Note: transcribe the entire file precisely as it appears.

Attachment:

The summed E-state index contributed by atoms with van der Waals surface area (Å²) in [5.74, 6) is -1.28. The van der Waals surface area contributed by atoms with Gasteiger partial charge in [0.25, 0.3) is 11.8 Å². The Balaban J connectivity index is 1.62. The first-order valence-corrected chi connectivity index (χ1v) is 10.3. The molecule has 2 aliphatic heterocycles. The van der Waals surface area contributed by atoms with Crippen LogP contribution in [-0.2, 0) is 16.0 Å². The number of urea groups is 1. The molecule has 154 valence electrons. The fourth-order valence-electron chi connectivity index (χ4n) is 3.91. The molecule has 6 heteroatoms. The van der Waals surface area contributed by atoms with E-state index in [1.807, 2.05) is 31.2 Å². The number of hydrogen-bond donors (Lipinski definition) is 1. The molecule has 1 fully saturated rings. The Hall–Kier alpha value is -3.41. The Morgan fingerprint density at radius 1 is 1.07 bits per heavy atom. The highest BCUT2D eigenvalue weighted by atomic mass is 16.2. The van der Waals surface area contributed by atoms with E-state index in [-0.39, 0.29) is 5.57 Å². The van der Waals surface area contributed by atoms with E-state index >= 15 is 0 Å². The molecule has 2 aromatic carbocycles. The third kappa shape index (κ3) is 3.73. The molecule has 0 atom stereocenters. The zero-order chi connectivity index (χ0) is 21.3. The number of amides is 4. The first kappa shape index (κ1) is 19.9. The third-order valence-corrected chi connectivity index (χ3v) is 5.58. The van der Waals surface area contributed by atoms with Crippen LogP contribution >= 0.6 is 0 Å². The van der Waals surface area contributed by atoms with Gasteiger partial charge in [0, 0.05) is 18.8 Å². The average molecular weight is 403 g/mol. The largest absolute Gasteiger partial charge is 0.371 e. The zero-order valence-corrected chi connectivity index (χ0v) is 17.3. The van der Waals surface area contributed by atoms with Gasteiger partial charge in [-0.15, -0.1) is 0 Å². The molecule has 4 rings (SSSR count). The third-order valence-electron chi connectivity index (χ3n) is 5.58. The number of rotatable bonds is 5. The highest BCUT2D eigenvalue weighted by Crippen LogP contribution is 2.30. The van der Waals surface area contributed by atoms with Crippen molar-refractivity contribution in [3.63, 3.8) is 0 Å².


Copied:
The summed E-state index contributed by atoms with van der Waals surface area (Å²) in [5.74, 6) is -1.28. The van der Waals surface area contributed by atoms with Gasteiger partial charge in [0.25, 0.3) is 11.8 Å². The Balaban J connectivity index is 1.62. The first-order valence-corrected chi connectivity index (χ1v) is 10.3. The molecule has 2 aliphatic heterocycles. The van der Waals surface area contributed by atoms with Crippen LogP contribution in [-0.2, 0) is 16.0 Å². The number of urea groups is 1. The molecule has 154 valence electrons. The fourth-order valence-electron chi connectivity index (χ4n) is 3.91. The molecule has 6 heteroatoms. The van der Waals surface area contributed by atoms with E-state index in [1.807, 2.05) is 31.2 Å². The number of hydrogen-bond donors (Lipinski definition) is 1. The molecule has 1 fully saturated rings. The Hall–Kier alpha value is -3.41. The Morgan fingerprint density at radius 1 is 1.07 bits per heavy atom. The highest BCUT2D eigenvalue weighted by atomic mass is 16.2. The van der Waals surface area contributed by atoms with E-state index in [-0.39, 0.29) is 5.57 Å². The van der Waals surface area contributed by atoms with E-state index >= 15 is 0 Å². The molecule has 2 aromatic carbocycles. The third kappa shape index (κ3) is 3.73. The molecule has 0 atom stereocenters. The zero-order chi connectivity index (χ0) is 21.3. The number of amides is 4. The first kappa shape index (κ1) is 19.9. The third-order valence-corrected chi connectivity index (χ3v) is 5.58. The van der Waals surface area contributed by atoms with Crippen LogP contribution >= 0.6 is 0 Å². The van der Waals surface area contributed by atoms with Gasteiger partial charge in [0, 0.05) is 18.8 Å². The average molecular weight is 403 g/mol. The largest absolute Gasteiger partial charge is 0.371 e. The zero-order valence-corrected chi connectivity index (χ0v) is 17.3. The van der Waals surface area contributed by atoms with Gasteiger partial charge in [-0.15, -0.1) is 0 Å². The molecule has 4 rings (SSSR count). The third-order valence-electron chi connectivity index (χ3n) is 5.58. The number of rotatable bonds is 5. The highest BCUT2D eigenvalue weighted by Crippen LogP contribution is 2.30. The van der Waals surface area contributed by atoms with Crippen molar-refractivity contribution in [3.63, 3.8) is 0 Å².